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McLeod syndrome: a neurohaematological disorder

H H Jung, A Danek, B M Frey
Vox Sanguinis 2007, 93 (2): 112-21
17683354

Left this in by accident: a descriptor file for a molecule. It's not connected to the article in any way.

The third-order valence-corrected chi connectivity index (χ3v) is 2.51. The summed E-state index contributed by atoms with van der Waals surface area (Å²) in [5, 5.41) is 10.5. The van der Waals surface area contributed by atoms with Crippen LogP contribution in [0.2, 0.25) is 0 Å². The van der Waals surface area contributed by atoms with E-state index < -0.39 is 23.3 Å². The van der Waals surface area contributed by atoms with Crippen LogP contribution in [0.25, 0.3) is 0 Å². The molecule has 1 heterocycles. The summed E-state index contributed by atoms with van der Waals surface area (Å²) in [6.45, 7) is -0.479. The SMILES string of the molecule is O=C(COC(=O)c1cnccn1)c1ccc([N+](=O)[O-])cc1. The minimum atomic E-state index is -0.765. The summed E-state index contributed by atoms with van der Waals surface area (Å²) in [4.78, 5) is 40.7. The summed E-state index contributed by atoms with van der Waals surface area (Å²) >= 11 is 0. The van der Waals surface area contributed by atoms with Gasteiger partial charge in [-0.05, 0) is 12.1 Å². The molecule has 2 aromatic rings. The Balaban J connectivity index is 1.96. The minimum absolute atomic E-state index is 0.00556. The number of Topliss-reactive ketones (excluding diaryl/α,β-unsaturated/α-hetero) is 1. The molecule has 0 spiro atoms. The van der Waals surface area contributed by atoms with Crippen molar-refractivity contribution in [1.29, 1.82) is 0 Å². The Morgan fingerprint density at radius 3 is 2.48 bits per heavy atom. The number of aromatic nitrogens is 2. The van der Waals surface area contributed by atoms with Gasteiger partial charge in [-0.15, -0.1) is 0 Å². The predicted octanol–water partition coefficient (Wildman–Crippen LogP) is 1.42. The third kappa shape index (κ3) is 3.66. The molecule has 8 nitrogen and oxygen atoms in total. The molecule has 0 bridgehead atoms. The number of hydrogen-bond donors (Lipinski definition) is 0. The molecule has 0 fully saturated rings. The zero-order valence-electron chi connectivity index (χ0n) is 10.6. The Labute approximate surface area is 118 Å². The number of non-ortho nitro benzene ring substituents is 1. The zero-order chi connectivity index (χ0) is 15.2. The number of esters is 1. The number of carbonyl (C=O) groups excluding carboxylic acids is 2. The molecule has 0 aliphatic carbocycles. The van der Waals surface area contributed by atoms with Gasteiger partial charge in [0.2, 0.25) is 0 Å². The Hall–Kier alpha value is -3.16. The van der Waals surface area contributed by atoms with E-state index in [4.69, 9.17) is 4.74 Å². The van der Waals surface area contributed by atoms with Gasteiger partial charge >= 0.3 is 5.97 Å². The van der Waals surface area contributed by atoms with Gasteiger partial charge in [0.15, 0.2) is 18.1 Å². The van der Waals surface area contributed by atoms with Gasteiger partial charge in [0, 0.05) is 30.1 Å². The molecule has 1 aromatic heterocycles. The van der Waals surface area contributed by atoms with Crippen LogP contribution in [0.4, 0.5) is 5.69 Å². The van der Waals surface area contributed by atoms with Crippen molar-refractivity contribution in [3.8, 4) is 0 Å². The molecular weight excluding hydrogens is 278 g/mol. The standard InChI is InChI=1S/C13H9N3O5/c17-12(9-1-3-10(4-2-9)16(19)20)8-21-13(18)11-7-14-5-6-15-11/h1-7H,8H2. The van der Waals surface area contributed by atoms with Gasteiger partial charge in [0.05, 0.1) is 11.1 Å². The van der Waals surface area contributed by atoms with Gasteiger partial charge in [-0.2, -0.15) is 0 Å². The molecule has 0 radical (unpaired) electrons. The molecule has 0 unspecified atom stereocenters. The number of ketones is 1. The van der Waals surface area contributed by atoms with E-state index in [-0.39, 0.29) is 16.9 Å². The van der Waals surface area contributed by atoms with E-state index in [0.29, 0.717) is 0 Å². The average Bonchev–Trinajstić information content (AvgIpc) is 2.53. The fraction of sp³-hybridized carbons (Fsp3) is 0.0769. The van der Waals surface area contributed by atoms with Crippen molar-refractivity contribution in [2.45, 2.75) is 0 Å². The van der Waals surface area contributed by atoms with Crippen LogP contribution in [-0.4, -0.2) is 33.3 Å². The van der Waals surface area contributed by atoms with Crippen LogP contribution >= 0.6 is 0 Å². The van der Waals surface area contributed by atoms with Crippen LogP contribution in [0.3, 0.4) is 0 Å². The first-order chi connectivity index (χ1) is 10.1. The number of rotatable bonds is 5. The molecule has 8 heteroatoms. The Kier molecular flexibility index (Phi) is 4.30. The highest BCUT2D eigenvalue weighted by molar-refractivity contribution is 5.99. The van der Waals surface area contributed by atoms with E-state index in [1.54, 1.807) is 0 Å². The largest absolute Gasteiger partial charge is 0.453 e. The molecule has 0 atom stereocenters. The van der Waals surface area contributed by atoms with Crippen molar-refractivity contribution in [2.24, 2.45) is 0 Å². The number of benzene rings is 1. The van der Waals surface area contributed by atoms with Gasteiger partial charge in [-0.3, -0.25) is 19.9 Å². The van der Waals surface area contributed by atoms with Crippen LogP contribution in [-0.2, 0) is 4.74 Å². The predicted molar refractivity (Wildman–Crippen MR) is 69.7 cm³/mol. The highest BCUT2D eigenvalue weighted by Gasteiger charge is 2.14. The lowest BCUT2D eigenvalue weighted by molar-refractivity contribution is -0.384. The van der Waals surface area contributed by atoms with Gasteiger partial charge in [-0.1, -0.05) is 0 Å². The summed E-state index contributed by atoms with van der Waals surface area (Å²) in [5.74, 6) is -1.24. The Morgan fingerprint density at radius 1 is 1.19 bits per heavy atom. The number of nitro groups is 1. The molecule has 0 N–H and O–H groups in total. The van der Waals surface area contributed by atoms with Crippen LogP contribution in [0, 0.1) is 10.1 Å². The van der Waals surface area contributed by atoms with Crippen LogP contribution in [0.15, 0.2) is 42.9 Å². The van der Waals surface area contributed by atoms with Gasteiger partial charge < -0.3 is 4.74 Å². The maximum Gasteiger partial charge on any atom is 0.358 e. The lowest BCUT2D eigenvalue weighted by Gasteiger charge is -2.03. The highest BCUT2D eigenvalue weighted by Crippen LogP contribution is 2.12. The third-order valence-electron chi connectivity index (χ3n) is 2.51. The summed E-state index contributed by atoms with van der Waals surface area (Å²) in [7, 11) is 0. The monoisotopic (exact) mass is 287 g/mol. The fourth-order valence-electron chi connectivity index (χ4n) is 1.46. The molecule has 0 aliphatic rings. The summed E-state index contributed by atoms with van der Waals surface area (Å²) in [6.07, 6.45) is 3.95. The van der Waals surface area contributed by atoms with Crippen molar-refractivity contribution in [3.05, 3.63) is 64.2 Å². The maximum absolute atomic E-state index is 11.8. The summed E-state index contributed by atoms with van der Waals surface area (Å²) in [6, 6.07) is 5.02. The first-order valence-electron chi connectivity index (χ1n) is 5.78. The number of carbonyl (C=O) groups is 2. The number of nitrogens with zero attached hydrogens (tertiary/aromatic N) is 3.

The X-linked McLeod syndrome is defined by absent Kx red blood cell antigen and weak expression of Kell antigens, and this constellation may be accidentally detected in routine screening of apparently healthy blood donors. Most carriers of this McLeod blood group phenotype have acanthocytosis and elevated serum creatine kinase levels and are prone to develop a severe neurological disorder resembling Huntington's disease. Onset of neurological symptoms ranges between 25 and 60 years, and the penetrance of the disorder appears to be high. Additional symptoms of the McLeod neuroacanthocytosis syndrome that warrant therapeutic and diagnostic considerations include generalized seizures, neuromuscular symptoms leading to weakness and atrophy, and cardiopathy mainly manifesting with atrial fibrillation, malignant arrhythmias and dilated cardiomyopathy. Therefore, asymptomatic carriers of the McLeod blood group phenotype should have a careful genetic counseling, neurological examination and a cardiologic evaluation for the presence of a treatable cardiomyopathy.

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